What is the Application Process for Social Security Disability and SSI?
How do you Win Benefits under Social Security Disability or SSI?
If I am determined disabled, how far back will Social Security pay benefits?
How do you prove your disability case if you have a mental condition?
What Can I Do to Improve My Chances of Winning Disability Benefits
Common Mistakes after Receiving a Denial of Social Security Disability or SSI Benefits
How to File for Disability - Tips for Filing
If You Get Approved For SSDI Will You Also Get Medicare?
How much does a Social Security disability attorney get paid?
Social Security Disability SSI Criteria and the Evaluation Process
How long does it take to be approved for SSI or Social Security disability?
What do you Need to Prove to Qualify for Disability Benefits?
Social Security Disability SSI and Fibromyalgia
Social Security Disability SSI and Degenerative Disc Disease
Can I Qualify For Disability and Receive Benefits based on Depression?
Answers to questions about SSD and SSI disability
What Disabilities Qualify for SSI and Social Security Disability Benefits?
Social Security Disability Status
Social Security Disability Tips — how a claim gets worked on
Social Security Disability, SSI Disability - Terms, Definitions, Concepts
Does the Social Security Administration use experts for determining disability?
How to prove you are disabled
and win disability benefits
It depends on what you mean by "experts". For example, the individuals who work to process social security disability and SSI claims at the disability application and reconsideration appeal levels are called "disability examiners" (I am a former disability examiner myself) while their official title is often specialist I (for an examiner who only works on applications) or specialist II (for an examiner who works on reconsideration appeals and continuing disability reviews (the type of reviews that are done periodically for people who were previously approved for benefits).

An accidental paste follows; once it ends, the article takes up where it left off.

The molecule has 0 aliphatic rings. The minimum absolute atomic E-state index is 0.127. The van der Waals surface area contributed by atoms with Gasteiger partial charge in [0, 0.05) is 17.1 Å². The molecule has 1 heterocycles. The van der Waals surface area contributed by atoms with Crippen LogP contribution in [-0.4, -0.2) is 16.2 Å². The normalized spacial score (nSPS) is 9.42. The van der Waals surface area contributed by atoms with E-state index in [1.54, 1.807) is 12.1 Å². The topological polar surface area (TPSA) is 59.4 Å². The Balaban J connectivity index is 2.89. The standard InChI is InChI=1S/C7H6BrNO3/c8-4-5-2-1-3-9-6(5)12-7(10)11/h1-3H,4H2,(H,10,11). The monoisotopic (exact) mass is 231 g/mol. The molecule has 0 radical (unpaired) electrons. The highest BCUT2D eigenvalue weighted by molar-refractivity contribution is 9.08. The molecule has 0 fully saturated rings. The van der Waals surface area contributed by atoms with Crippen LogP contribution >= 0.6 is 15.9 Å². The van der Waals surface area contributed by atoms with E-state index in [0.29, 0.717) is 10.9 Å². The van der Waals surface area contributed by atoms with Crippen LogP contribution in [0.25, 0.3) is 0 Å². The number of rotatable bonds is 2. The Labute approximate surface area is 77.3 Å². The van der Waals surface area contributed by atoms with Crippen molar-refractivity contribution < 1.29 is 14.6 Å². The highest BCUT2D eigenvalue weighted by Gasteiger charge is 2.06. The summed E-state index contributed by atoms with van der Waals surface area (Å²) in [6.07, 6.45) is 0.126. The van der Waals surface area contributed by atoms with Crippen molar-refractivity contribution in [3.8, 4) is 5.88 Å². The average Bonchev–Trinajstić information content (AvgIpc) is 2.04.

Disability examiners make decisions on cases. However, they are also assisted in this process by medical doctors and psychologists who are part of their case processing units. It basically works in this fashion: the disability examiner gathers the claimant's medical records, evaluates them, and comes to a conclusion as to whether or not the case should be approved. Then the disability examiner consults with his unit's medical consultant (an M.D.) to see if this physician concurs.
In the case of mental impairments, the disability examiner will visit his or her case processing unit's psychological consultant. This individual is usually a Ph.D. level psychologist. And, as with the medical consultant, this individual must also agree with the disability examiner's assessment of the case before a final decision can be made.
Are there other "experts" who work on disability claims? Yes, in fact, there are specific experts that are called by disability judges to provide testimony at hearings. These are known as medical experts and vocational experts. These individuals, as opposed to the other types of individuals we just mentioned, are not employees of social security. Instead, they are given compensation to show up at hearings and provide expert testimony which can affect the outcome of a case. Hearing experts are another reason why it is wise to be represented at a disability hearing because their testimony can decide the fate of a disability claim.
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Topics and Questions
SSD and SSI are Federal Programs
The title II Social Security Disability and title 16 SSI Disability programs operate under federal guidelines and, therefore, the program requirements--medical and non-medical--apply to all states:
Alabama, Alaska, Arizona, Arkansas, California, Colorado, Connecticut, Delaware, Florida, Georgia, Hawaii, Idaho, Indiana, Illinois, Iowa, Kansas, Kentucky, Louisiana, Maine, Maryland, Massachusetts, Michigan, Minnesota, Mississippi, Missouri, Montana, Nebraska, Nevada, New Hampshire, New Jersey, New Mexico, New York, North Carolina, North Dakota, Ohio, Oklahoma, Oregon, Pennsylvania, Rhode Island, South Carolina, South Dakota, Tennessee, Texas, Utah, Vermont, Virginia, Washington, West Virginia, Wisconsin, Wyoming
Recent approval and denial statistics for various states can be viewed here:
Social Security Disability, SSI Approval and Denial Statistics by state
Special Section: Disability Lawyers and unnecessary claim denials